On November 21, 2019 (21N), a large national strike was called in Colombia for the measures that the government was going to take in terms of pensions, taxes and health in what was informally known as the “Duque package”. The government decided to issue a series of executive decrees that gave mayors the possibility of decreeing the curfew and using the ESMAD, which is the police responsible for dissolving the protests. During the protests, which lasted almost a month, there was the death of student Dylan Cruz with an unconventional police weapon, as well as arbitrary detentions, and mistreatment of protesters, especially students, who was denounced by the United Nations High Commissioner for Humans Rights in their Report for the Situation of human rights in Colombia in 2019. The paper will analyze the case of these protests within the framework of constitutional law and the right to protest.
My contribution will start with shortly analysing continuity and change in the status of international law under the Weimar Constitution as compared to its forerunner, the ‘Bismarck Constitution’. In the main part of the paper, I will explore the tension between international law and mass democracy. Here, I will keep a focus on the special situation of a newly established order which seeks international trust and a widespread public distrust towards Versailles and international and foreign influences. International treaties of those days, in particular the Treaty of Versailles, and membership in international organisations such as the League of Nations and, in particular, the International Labor Organisation had significant implications for domestic economic and social orders. In that sense, international law, to an unknown extent, reigned into the domestic law of (democratic) states, creating unprecedented tensions between international negotiation processes and domestic audiences.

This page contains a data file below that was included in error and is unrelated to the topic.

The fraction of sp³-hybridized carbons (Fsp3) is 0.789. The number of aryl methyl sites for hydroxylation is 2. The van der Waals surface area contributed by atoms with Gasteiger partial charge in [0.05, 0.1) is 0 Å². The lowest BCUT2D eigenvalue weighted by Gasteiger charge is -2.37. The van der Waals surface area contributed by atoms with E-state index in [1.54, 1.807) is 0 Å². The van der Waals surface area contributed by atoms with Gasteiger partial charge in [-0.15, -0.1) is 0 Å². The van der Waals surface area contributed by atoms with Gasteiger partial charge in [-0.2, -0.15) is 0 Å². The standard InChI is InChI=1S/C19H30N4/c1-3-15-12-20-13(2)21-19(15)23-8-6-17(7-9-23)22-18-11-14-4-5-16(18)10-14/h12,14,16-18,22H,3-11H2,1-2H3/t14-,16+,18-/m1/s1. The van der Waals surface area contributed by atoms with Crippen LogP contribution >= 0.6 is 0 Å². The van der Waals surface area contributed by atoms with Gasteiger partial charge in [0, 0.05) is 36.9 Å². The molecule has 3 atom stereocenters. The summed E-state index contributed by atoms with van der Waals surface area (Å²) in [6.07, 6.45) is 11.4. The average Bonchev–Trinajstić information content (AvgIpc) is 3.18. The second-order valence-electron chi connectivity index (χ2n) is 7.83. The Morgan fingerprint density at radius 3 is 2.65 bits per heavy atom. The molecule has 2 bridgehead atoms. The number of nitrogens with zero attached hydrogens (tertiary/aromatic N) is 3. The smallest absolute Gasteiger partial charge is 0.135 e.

The Office of the Attorney General also fulfills the role of reporting cases of human rights violations in Colombia. With the emergence of the protests of November 21 in Colombia, the Attorney General's Office took an active role in defending and reporting cases of human rights violations by the police and other State agencies. In the paper I will make an analysis of the measures taken by this agency in order to guarantee the rights of assembly, protest and demonstration.
For Otto Kirchheimer (1905-1965), Carl Schmitt’s favorite socialist doctoral student, the catastrophic failure of Weimar parliamentarianism was not only a moment of profound disillusionment, but also a moment of democratic realignment and recalibration. His early writings provide an astute observation and analysis of the Weimar Constitution’s rise and decline. In my paper, I shall revisit Kirchheimer’s long neglected Weimar writings and discuss the relevance of his work for present and future “Weimar moments“. I shall also take a closer look on 1968’s Kirchheimer-Renaissance in Germany, prompted by the 1965 German edition of his “Political Justice: The Use of Legal Procedures for Political Ends” (Princeton 1961), a book which inspired intense interest in Kirchheimer’s Weimar years in the ranks of the critical left, but also among more mainstream protagonists of legal academia and within political science.
Since the 1990s, a new Constitution and progressive legal frameworks in Colombia facilitated the transition from a centralized and modernist urban planning paradigm to one where democratization, participation and the “social and ecological function of property” were privileged. However, thirty years later, studies show that participatory planning has had a limited impact in addressing the country’s heightened social and environmental injustices. While several Colombian mayors and planners have sought local and global recognition by constructing and circulating their cities as international “best practices,” vulnerable populations continue to be excluded from everyday planning decisions. The paper develop a typology of recurrent themes and actors involved in municipal legal action in Colombia and analyze select cases in Bogota. We conclude reflecting on the possibilities and limits of using legal actions to make urban planning processes more inclusive in cities of the Global South